The Table @en
What was elBulli? A restaurant? A laboratory? An experiment? Will their innovation model be extrapolated to other industries? The idea came from two publicists, Jorge Martínez and Toni Segarra, when Fundación Telefónica commissioned them to handle the advertising for the upcoming exhibition on Ferran Adrià ‘Auditing the Creative Process’. In response to this proposal, they made a counterproposal. “What if we do a research on the creative process instead of an ordinary campaign?”. And so began The Table…
Time made Adrià a creator of concepts. He often said: “Being the first is not what’s important. What’s important is conceptualising”. In fact, that’s what happened with elBulli. That temple is gone, but the concept remains. And it left behind a trail which could well be compared to artistic movements.
The exhibition ‘Ferran Adrià. Auditing the creative process’ invites you to reflect on what the Catalan chef has done with creativity. From 29 October 2014 to 1 March 2015 you will be able to find out every detail of his creative process.
Behind every button lies hundreds of hours and thousands of thoughts. Moving a key by a millimetre or increasing the width of a device involves decisions in which a lot of time and resources have been invested.
CSIC researcher believes that the current laboratory model is very close to the experimental culture and claims more open spaces.
They needed cheap staff. That’s how he got the job at elBulli. Ferran called him. He was his brother. He was 15 and the idea really excited him. This would get Albert Adrià away from home and bring him to Cala Montjoi. That was in 1985. Then, “elBulli was nothing like it is now”. It […]
We’d like to imagine that David Byrne contorted his face into a wild grimace, and that while letting out an ear-splitting scream, he started to form the chords which ended up immortalised in that timeless hit. But that’s not how it was. He says that’s not how it is. That idealised image of the “rock […]
There are no big answers without big questions. At elBullifoundation they asked ‘What is cooking?’ and they tried to explain it in a chart they called the Map of the Gastronomic Process. “We tried to decipher the steps from the beginning to the end of a culinary process. With this map, we aim to explain […]
Architecture was the science of construction until Andrés Jaque appeared. That world order trembled when he said that urban planning has much more to do with the way in which a family sits down at the table than a conference centre.
“Creativity is based on that distinct look or that unusual flavour, but, in turn, it is based on something that was already known and which, in addition to being new, has to be good. The exercise of creativity is a combination of the new and the good.”
Eduard Xatruch, Marc Cuspinera and Oriol Castro, the three chefs from elBulli, tell us about their experience alongside Ferran Adrià. What the synergies were among the team members, how the creative process was generated… ultimately how Ferran could see what others could not and how he managed to get his team to see it too.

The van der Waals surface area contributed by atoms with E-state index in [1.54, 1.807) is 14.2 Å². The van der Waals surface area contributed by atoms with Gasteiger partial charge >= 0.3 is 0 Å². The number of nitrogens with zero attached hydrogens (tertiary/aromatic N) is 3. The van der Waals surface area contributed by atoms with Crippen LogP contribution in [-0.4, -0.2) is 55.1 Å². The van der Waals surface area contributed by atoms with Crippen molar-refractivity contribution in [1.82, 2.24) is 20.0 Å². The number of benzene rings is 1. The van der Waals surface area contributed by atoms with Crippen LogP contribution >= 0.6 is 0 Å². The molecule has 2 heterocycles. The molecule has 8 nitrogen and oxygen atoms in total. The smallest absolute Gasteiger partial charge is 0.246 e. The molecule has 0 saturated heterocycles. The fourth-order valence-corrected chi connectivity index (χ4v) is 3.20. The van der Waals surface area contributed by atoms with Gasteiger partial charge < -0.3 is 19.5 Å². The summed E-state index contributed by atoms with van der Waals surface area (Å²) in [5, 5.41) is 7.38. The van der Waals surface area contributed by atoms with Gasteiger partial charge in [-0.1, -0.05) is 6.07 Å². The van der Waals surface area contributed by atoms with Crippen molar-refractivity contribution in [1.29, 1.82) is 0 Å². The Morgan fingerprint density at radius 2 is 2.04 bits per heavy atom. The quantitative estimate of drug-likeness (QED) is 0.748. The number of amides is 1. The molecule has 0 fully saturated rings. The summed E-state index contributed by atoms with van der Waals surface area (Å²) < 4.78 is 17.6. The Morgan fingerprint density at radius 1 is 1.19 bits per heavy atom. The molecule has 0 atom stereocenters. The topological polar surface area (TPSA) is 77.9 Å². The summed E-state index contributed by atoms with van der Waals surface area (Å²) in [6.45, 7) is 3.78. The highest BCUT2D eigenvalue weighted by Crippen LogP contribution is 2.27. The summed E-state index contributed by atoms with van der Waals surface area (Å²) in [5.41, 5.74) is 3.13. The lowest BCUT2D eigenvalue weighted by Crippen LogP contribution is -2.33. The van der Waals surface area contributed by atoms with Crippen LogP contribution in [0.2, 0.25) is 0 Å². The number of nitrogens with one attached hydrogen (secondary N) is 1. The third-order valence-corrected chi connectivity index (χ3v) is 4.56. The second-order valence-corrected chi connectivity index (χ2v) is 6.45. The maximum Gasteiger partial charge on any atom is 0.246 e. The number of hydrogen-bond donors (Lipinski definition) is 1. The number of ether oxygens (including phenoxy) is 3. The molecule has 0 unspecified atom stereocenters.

There are other realms on planet Earth that escape the gaze of biology. These subspecies are books, paintings, symphonies…
The sun is truly Mediterranean today. It is beating down mercilessly on the land where Vicente Todolí grows 250 different species of citrus fruits. Where he produces his own oil. Where he lives when he is not travelling, surrounded by hundreds of books.
The question is this. elBulli revolutionised cuisine by applying particular work methods and creative formulas. Applied to other business, could this cause a new revolution? The team from The Table is investigating precisely this. We get into a conversation with Toni Segarra, Jorge Martínez and Enrique Gracián…
Dish number 1846 was the last. Ferran Adrià decided not to invent any more. He wanted to move from the workshop to reflection and thought. He wanted to know what happened in the last 25 years of his life as he became a chef capable of transforming world cuisine.
On 10th June, the communication campaign was presented for the exhibition “Ferran Adrià. Auditing the Creative Process.” It is a very special campaign led by Fundación Telefónica.
Stefan Sagmeister made a decision. It was difficult, it seemed risky, but in the end it was simply a good decision. He left a promising job, closed an acclaimed design studio and, for a year, disappeared from a life in which he had only ever achieved success.
What was elBulli? A restaurant? A laboratory? An experiment? At Fundación Telefónica, we want to discover what happened in that corner of Cala Montjoi to make a group of chefs, led by Ferran Adrià, revolutionise gastronomy. We want to see whether their innovation model can be extrapolated to other industries.
Enrique Gracián is a mathematician. He studied Pure Sciences at the University of Barcelona and has spent much of his life teaching at university and secondary school. What has always interested him most, however, is problem solving. “The creation and solving of problems,” he emphasises, “because the history of mathematics is based on the creation […]
On 8th October 2014 will see the opening of this exhibition, organised by the chef and Fundación Telefónica under the name ‘Auditing the Creative Process’. But until that happens there is a team working in parallel to explain what this exhibition involves. It is led by Toni Segarra and Jorge Martínez.
José Ortega y Gasset said that he never decided to be a journalist. It was inevitable, because he was born at a newspaper.